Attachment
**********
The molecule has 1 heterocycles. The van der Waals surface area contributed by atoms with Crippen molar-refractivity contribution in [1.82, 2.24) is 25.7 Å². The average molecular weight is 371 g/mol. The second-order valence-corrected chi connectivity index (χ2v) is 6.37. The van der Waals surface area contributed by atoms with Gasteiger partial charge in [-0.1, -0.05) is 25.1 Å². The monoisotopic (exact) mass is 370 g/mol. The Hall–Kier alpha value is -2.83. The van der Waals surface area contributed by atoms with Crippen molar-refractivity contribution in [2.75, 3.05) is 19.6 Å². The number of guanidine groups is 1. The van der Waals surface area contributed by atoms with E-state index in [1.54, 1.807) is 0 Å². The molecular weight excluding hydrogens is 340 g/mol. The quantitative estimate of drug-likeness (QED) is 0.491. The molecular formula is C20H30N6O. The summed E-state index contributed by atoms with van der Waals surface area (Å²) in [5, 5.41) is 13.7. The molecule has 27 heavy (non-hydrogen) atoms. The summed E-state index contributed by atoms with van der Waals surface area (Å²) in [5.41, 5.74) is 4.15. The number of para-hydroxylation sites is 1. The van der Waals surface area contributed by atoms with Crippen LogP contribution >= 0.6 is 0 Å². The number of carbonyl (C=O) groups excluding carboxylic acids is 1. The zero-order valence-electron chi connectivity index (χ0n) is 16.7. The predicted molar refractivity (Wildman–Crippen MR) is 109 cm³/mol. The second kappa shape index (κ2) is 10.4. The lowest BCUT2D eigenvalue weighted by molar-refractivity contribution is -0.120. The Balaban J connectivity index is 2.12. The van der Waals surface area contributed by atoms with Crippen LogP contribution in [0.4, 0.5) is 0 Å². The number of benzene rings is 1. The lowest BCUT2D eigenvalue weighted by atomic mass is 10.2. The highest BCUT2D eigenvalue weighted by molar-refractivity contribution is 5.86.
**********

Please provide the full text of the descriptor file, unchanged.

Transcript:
The molecule has 1 heterocycles. The van der Waals surface area contributed by atoms with Crippen molar-refractivity contribution in [1.82, 2.24) is 25.7 Å². The average molecular weight is 371 g/mol. The second-order valence-corrected chi connectivity index (χ2v) is 6.37. The van der Waals surface area contributed by atoms with Gasteiger partial charge in [-0.1, -0.05) is 25.1 Å². The monoisotopic (exact) mass is 370 g/mol. The Hall–Kier alpha value is -2.83. The van der Waals surface area contributed by atoms with Crippen molar-refractivity contribution in [2.75, 3.05) is 19.6 Å². The number of guanidine groups is 1. The van der Waals surface area contributed by atoms with E-state index in [1.54, 1.807) is 0 Å². The molecular weight excluding hydrogens is 340 g/mol. The quantitative estimate of drug-likeness (QED) is 0.491. The molecular formula is C20H30N6O. The summed E-state index contributed by atoms with van der Waals surface area (Å²) in [5, 5.41) is 13.7. The molecule has 27 heavy (non-hydrogen) atoms. The summed E-state index contributed by atoms with van der Waals surface area (Å²) in [5.41, 5.74) is 4.15. The number of para-hydroxylation sites is 1. The van der Waals surface area contributed by atoms with Crippen LogP contribution >= 0.6 is 0 Å². The number of carbonyl (C=O) groups excluding carboxylic acids is 1. The zero-order valence-electron chi connectivity index (χ0n) is 16.7. The predicted molar refractivity (Wildman–Crippen MR) is 109 cm³/mol. The second kappa shape index (κ2) is 10.4. The lowest BCUT2D eigenvalue weighted by molar-refractivity contribution is -0.120. The Balaban J connectivity index is 2.12. The van der Waals surface area contributed by atoms with Crippen LogP contribution in [0.4, 0.5) is 0 Å². The number of benzene rings is 1. The lowest BCUT2D eigenvalue weighted by atomic mass is 10.2. The highest BCUT2D eigenvalue weighted by molar-refractivity contribution is 5.86.